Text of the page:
Embedding equality and diversity in researcher development
This good practice guide suggests ways in which we can embed principles of equality, diversity and inclusion in the personal, professional and development workshops that we offer to researchers.
At the University of Glasgow, we have a commitment to ensuring that our training environment is inclusive. This guide sets out expectations for any external training providers, as well as University staff organising the workshops and for those attending.
The guide is supported by the following policies and resources:
- Accessible and Inclusive Learning
- Accessible and Inclusive Learning Policy
- Dignity at Work and Study
- Embedding equality and diversity in conferences
What does this mean in practice?
Workshop organisers should make every effort to consider the accessibility of their workshops to diverse audiences – this includes asking about special requirements, careful consideration of timing and location of events to ensure that they are accessible and providing participants with accessibility information in advance (e.g. number of steps required to get to a room, location of toilets etc.).
Speakers and facilitators should make use of microphones wherever possible and should consider whether any of their activities might exclude or be particularly stressful for some individuals, offering alternatives where possible.
Some examples of this:
- Physical or group based activity may be challenging for some participants due to physical ability, social anxiety or cultural constraints.
- Multiple small group discussions in one room can sometimes be challenging for people with autism or who experience sensory overload.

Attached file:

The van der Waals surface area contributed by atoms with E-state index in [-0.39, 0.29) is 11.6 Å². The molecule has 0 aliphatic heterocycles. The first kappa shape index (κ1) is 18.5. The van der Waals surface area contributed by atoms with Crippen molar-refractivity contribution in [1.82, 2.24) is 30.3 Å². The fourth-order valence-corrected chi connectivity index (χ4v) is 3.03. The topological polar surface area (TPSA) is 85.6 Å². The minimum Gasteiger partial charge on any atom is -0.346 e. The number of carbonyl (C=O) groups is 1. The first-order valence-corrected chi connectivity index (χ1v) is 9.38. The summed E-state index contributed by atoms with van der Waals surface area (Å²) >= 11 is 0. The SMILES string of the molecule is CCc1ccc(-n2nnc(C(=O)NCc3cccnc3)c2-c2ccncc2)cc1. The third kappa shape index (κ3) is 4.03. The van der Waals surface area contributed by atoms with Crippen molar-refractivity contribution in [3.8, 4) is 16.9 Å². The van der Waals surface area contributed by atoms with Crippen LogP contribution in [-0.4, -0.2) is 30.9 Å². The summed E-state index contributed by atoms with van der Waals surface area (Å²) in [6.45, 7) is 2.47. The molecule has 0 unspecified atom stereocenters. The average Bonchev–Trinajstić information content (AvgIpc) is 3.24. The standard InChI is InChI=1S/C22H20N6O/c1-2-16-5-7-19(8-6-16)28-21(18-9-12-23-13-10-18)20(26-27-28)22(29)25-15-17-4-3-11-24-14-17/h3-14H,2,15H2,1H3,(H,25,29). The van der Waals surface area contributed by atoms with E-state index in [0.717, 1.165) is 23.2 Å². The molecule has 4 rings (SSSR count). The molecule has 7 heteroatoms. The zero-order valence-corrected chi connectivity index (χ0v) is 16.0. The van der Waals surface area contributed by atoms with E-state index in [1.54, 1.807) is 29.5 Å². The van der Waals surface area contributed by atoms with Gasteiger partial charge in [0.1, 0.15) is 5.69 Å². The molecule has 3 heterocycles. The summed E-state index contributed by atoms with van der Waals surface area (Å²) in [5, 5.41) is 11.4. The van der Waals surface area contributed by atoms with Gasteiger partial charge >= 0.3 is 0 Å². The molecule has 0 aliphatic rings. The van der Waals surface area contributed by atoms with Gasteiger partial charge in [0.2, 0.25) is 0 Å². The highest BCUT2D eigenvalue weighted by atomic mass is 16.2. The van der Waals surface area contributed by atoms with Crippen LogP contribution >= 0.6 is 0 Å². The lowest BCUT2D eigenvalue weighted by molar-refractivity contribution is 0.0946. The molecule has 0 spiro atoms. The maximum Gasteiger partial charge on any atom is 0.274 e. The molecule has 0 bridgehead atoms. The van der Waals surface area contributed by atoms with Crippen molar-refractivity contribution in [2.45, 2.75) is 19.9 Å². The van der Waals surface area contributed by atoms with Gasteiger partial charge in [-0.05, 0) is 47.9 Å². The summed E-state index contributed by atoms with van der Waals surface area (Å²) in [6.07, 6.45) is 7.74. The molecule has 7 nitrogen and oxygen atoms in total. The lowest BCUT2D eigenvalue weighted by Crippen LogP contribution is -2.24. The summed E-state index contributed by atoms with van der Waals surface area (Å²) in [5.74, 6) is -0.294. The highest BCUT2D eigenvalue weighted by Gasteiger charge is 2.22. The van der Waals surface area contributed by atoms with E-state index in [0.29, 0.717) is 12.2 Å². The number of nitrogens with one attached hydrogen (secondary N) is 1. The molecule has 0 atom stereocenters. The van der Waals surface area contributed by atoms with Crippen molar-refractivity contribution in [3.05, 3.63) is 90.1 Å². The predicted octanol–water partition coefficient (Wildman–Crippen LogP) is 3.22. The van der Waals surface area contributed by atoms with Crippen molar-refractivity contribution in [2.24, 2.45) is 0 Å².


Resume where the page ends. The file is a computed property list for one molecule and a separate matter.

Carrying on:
- Handouts may be required in larger print and in sans-serif fonts such as Arial (which are easier to read for people with dyslexia).
- The colour schemes of slides and handouts should be carefully chosen (see IOP resource on colour vision deficiency).
Case studies or speakers in a workshop should represent diversity, with careful attention paid to the roles they represent and are given. For example, although your speaker line-up at a leadership workshop may appear to display a gender balance, it is not acceptable to draw all the male speakers from technical, leadership or academic roles, with a sole female speaker from University Services or a support / admin role, as this simply reinforces a stereotype.
It is the role of the trainer to identify, highlight and challenge lack of diversity or unconscious biases. For example, if asked to make suggestions of famous ‘creative people’, a group of workshop participants might unconsciously suggest an all-white, all-male list. The trainer should reflect on this with the group and support wider discussion, probing for alternative answers.
We expect that trainers would intervene if they recognise bad practice (which might include off-hand comments, ‘banter’, unconscious sexism, cultural stereotyping etc.) and challenge / support any individuals involved in a manner that is appropriate to the situation, referring to UofG support mechanisms (HR, harassment advisers etc. as appropriate).
Language used should be inclusive and culturally sensitive. It is the trainer’s responsibility to:
- Vary the format of discussions (plenary, pairs or small groups) to ensure an inclusive environment where everyone has the opportunity to contribute.
- Set the tone of the event to encourage an inclusive environment and respectful listening and language in smaller group discussions.
It is important to take a sensitive and supportive approach to the gender that a person self-identifies with. Listen and politely ask how someone wishes to be referred to (e.g. pronouns). Avoid making assumptions when pointing out the public toilets.
The trainer has a responsibility to keep their knowledge up to date on topics relating to equality, diversity and inclusion and to be able to discuss this with participants where relevant to the workshop topic. For example, in a discussion on teambuilding, we would expect a trainer to encourage the group to consider whether social events are accessible to people with childcare, mobility issues, who follow particular religions, etc.
Our list of examples is far from exhaustive and we welcome feedback and discussion on this guide from all involved in researcher development, including students, staff and external training providers.
Research and Innovation Services (contact Elizabeth Adams)
23 July 2018